So far this blog has been largely focussed on a contractual
analysis of the procurement process - the Contract A/Contract B
analysis and the degree to which terms can be implied into Contract
The 2011 BC case of Metercor Inc. v. Kamloops
shows a different way for a disgruntled bidder to challenge a
procurement decision that has gone against them. In this case, the
City of Kamloops issued a request for proposals for the
installation of water meters. The unsuccessful proponent (CMI)
brought an action for judicial review of the City's decision to
enter into negotiations with the successful proponent
The RFP set out a two-stage evaluation process. Proposals were
first scored for their technical merits and only those proposals
that scored at least 75% on this basis (56.25 marks) went on to be
assessed on the basis of price. Neptune was the only proponent who
scored over 75% and was therefore the only proponent whose price
was considered and became the preferred proponent by default. The
fact that proposals would be evaluated on this basis was set out in
the RFP and the court held that the City fully complied with the
RFP in this respect and had treated all bidders fairly and equally
in the evaluation. However, the court held that the decision to use
this form of two-stage evaluation process was in itself
The City's procurement policy stated that "price and
quality are major considerations." The court concluded that
imposing a cut-off below which price was not considered resulted in
eliminating price entirely from the decision-making process. They
gave an example of a proponent who scored 55 marks for quality, but
who gained 25 marks on price, as against a proponent who scored 57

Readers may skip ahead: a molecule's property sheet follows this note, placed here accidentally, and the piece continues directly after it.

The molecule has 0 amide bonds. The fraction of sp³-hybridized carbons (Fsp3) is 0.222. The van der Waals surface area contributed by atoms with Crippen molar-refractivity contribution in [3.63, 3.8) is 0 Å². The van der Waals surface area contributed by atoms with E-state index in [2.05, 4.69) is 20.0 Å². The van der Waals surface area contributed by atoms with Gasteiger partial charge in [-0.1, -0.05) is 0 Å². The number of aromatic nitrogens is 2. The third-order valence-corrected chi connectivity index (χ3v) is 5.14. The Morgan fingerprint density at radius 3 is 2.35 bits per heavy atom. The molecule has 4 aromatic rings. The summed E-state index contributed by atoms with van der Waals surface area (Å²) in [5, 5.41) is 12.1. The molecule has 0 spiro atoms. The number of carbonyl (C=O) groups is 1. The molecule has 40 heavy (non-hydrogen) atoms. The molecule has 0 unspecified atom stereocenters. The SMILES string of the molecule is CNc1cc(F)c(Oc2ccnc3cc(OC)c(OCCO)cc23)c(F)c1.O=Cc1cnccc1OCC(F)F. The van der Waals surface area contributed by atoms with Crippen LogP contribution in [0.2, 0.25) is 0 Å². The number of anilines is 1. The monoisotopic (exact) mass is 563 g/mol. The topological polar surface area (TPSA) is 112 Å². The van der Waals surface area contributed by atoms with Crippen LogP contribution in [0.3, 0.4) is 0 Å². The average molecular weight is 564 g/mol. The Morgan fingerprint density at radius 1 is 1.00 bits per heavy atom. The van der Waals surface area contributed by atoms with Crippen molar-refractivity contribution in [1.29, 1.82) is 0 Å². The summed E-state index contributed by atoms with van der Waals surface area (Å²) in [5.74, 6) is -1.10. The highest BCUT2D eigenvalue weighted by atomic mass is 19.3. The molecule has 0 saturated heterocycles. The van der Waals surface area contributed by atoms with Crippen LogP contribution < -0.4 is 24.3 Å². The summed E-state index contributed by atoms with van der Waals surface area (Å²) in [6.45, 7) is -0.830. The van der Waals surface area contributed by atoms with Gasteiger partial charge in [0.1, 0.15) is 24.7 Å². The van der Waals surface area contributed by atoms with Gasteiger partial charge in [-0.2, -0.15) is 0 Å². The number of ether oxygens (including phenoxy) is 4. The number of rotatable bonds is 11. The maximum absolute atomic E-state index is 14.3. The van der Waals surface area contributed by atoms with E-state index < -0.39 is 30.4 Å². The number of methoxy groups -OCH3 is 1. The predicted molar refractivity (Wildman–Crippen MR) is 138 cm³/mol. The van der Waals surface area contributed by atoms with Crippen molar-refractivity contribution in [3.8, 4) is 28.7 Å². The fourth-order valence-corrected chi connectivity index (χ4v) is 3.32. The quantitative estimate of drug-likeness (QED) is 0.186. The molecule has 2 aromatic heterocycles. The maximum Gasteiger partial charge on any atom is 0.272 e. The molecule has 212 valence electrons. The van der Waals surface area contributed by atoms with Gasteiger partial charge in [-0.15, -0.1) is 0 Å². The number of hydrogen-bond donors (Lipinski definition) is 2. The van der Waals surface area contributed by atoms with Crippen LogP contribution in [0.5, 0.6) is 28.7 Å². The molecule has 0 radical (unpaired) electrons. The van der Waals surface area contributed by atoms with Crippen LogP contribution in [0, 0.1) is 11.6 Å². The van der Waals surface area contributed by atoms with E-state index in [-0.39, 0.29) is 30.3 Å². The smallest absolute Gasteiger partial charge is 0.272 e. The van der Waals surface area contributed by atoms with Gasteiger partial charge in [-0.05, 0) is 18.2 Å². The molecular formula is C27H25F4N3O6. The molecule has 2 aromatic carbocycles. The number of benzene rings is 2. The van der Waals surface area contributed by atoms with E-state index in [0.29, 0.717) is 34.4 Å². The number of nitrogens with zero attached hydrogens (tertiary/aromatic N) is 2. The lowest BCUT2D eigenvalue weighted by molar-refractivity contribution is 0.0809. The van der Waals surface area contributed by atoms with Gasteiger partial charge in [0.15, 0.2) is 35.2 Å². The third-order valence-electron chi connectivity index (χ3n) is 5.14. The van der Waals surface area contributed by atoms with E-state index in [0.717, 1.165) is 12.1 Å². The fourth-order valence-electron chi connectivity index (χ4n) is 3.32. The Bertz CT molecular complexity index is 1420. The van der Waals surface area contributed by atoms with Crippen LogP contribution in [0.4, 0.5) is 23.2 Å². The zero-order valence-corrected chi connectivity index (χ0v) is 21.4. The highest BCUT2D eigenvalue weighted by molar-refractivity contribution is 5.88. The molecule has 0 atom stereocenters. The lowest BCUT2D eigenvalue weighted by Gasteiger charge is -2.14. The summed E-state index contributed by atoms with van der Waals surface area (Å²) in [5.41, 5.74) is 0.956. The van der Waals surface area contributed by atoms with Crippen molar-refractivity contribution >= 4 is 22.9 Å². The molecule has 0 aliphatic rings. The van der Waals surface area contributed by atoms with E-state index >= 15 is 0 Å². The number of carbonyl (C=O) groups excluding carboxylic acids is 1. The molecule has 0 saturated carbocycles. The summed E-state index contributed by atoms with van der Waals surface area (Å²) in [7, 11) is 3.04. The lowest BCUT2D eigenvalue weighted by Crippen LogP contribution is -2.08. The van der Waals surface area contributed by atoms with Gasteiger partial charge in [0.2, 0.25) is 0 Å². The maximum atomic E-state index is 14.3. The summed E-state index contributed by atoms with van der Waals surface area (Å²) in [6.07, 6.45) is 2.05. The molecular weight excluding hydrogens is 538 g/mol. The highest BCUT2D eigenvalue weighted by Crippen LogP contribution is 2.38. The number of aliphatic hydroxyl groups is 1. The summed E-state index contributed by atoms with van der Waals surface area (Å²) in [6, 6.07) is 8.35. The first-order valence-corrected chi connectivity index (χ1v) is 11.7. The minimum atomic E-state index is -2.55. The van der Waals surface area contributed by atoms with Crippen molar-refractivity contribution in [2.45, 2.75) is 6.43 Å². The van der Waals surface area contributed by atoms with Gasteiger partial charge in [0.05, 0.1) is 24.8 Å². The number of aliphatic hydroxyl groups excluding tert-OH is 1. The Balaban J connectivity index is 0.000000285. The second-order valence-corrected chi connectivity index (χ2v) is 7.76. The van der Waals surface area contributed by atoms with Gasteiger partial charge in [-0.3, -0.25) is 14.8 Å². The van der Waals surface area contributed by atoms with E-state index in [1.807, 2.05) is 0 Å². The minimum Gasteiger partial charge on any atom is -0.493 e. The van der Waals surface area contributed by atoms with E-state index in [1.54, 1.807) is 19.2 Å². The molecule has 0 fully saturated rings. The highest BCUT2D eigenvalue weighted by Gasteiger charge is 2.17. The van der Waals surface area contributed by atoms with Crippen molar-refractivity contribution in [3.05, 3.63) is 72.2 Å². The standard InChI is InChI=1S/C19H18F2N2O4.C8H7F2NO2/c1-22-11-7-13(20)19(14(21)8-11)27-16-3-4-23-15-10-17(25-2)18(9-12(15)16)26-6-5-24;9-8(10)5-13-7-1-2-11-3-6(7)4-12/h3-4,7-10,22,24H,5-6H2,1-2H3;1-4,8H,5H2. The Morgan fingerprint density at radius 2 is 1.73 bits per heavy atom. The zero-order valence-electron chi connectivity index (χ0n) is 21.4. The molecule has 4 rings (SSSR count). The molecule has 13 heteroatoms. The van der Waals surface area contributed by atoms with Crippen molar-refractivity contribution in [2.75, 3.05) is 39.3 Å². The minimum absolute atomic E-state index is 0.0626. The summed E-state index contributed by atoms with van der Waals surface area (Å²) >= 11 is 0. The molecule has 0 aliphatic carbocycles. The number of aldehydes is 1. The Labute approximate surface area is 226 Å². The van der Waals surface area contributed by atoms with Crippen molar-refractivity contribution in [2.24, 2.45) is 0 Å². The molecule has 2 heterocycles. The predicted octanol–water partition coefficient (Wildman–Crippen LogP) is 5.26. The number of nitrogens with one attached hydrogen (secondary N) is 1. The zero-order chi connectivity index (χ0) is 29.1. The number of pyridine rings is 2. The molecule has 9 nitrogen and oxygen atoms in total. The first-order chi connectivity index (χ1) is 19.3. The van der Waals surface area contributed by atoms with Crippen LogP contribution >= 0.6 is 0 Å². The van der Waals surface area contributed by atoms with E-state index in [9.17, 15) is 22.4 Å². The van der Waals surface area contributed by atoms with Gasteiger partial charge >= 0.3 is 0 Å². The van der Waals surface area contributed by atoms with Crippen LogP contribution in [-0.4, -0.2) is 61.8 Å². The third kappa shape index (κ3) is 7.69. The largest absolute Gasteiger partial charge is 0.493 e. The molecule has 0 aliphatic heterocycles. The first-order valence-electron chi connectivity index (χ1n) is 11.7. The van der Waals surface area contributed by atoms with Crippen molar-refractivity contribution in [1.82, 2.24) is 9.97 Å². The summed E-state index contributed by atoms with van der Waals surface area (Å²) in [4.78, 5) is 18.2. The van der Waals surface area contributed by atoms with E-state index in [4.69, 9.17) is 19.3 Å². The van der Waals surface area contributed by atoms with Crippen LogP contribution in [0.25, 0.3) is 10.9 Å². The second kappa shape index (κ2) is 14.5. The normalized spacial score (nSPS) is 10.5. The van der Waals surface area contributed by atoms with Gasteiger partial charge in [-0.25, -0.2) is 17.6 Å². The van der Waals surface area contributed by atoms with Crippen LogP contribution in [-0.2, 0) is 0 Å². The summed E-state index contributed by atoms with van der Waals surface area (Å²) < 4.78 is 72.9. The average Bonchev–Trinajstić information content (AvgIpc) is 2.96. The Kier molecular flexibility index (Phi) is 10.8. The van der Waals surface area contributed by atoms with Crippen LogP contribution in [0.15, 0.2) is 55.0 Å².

marks on quality, but 10 marks on price. In the court's view,
eliminating the proponent with a total score of 80 marks in favour
of a proponent with a total score of 67 marks was unreasonable. It
was therefore unreasonable for the City to create a procurement
process that had the potential to give rise to this result. The
court remitted the matter back to the evaluation committee,
requiring them to consider the prices submitted by all proponents.
Interestingly, it is unlikely that CMI would be any better off with
this result – their technical score was 38.53, against 67.68
for Neptune and 47.18 for the third proponent. Even if CMI scored
25 points on price and Neptune zero points, Neptune would still
score higher than CMI.
This decision raises a different challenge for public sector
procuring bodies. On the Contract A/Contract B analysis, the main
challenge is to ensure that you comply with the provisions in the
RFP, treat all proponents fairly and equally and without bias.
However, with a judicial review challenge, a proponent could submit
a proposal and, if it is unsuccessful, challenge the whole basis of
the RFP. Establishing evaluation criteria is often a challenging
process – how to weigh quality against price, which aspects
of quality should have more or less weight and so on.
This case therefore underlines the need to run a
"sense-check" of the evaluation criteria before sending
out the RFP. What will happen if bids are submitted on widely
differing bases? Do the criteria have the potential to produce an
undesirable or unreasonable result? Carrying out this check in
advance would assist in rebutting any subsequent challenge from the
inevitably disgruntled losing proponents.
The next in this series of blogs will look at an alternative
method of challenging federal procurement decisions - using the
Canadian International Trade Tribunal.
The content of this article is intended to provide a general
guide to the subject matter. Specialist advice should be sought
about your specific circumstances.
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